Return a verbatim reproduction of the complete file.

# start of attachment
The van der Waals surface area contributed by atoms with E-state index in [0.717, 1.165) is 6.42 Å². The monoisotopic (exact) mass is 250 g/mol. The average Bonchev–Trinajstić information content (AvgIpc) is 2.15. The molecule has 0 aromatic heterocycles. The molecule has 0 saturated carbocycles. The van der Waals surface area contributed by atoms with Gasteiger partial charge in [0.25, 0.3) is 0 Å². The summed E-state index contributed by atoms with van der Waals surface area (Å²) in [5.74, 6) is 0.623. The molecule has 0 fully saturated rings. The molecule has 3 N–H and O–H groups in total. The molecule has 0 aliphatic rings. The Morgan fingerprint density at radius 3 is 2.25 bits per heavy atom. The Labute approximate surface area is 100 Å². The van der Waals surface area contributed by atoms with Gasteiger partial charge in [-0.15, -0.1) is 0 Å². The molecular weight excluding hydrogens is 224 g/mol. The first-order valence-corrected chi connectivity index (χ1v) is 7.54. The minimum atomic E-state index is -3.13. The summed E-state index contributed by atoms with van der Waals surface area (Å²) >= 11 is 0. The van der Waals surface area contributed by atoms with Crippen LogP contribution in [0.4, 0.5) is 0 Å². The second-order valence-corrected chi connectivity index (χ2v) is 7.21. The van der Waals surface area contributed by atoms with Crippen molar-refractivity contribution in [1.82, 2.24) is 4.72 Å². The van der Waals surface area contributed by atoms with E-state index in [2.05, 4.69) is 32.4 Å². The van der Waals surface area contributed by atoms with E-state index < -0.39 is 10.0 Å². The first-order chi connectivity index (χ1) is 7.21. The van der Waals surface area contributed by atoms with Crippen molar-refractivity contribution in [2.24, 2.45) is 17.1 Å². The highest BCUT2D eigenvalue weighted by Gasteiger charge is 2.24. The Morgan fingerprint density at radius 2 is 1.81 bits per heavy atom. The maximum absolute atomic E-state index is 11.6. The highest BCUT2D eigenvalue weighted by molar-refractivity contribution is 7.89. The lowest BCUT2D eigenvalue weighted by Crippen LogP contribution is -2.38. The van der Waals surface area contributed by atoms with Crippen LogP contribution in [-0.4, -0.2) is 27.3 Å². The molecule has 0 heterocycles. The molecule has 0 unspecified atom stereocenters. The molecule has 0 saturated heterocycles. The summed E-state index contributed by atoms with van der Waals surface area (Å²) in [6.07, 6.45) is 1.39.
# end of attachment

The van der Waals surface area contributed by atoms with E-state index in [0.717, 1.165) is 6.42 Å². The monoisotopic (exact) mass is 250 g/mol. The average Bonchev–Trinajstić information content (AvgIpc) is 2.15. The molecule has 0 aromatic heterocycles. The molecule has 0 saturated carbocycles. The van der Waals surface area contributed by atoms with Gasteiger partial charge in [0.25, 0.3) is 0 Å². The summed E-state index contributed by atoms with van der Waals surface area (Å²) in [5.74, 6) is 0.623. The molecule has 0 fully saturated rings. The molecule has 3 N–H and O–H groups in total. The molecule has 0 aliphatic rings. The Morgan fingerprint density at radius 3 is 2.25 bits per heavy atom. The Labute approximate surface area is 100 Å². The van der Waals surface area contributed by atoms with Gasteiger partial charge in [-0.15, -0.1) is 0 Å². The molecular weight excluding hydrogens is 224 g/mol. The first-order valence-corrected chi connectivity index (χ1v) is 7.54. The minimum atomic E-state index is -3.13. The summed E-state index contributed by atoms with van der Waals surface area (Å²) >= 11 is 0. The van der Waals surface area contributed by atoms with Crippen LogP contribution in [0.4, 0.5) is 0 Å². The second-order valence-corrected chi connectivity index (χ2v) is 7.21. The van der Waals surface area contributed by atoms with Crippen molar-refractivity contribution in [1.82, 2.24) is 4.72 Å². The van der Waals surface area contributed by atoms with E-state index in [2.05, 4.69) is 32.4 Å². The van der Waals surface area contributed by atoms with E-state index < -0.39 is 10.0 Å². The first-order chi connectivity index (χ1) is 7.21. The van der Waals surface area contributed by atoms with Crippen molar-refractivity contribution in [2.24, 2.45) is 17.1 Å². The highest BCUT2D eigenvalue weighted by Gasteiger charge is 2.24. The Morgan fingerprint density at radius 2 is 1.81 bits per heavy atom. The maximum absolute atomic E-state index is 11.6. The highest BCUT2D eigenvalue weighted by molar-refractivity contribution is 7.89. The lowest BCUT2D eigenvalue weighted by Crippen LogP contribution is -2.38. The van der Waals surface area contributed by atoms with Crippen LogP contribution in [-0.4, -0.2) is 27.3 Å². The molecule has 0 heterocycles. The molecule has 0 unspecified atom stereocenters. The molecule has 0 saturated heterocycles. The summed E-state index contributed by atoms with van der Waals surface area (Å²) in [6.07, 6.45) is 1.39.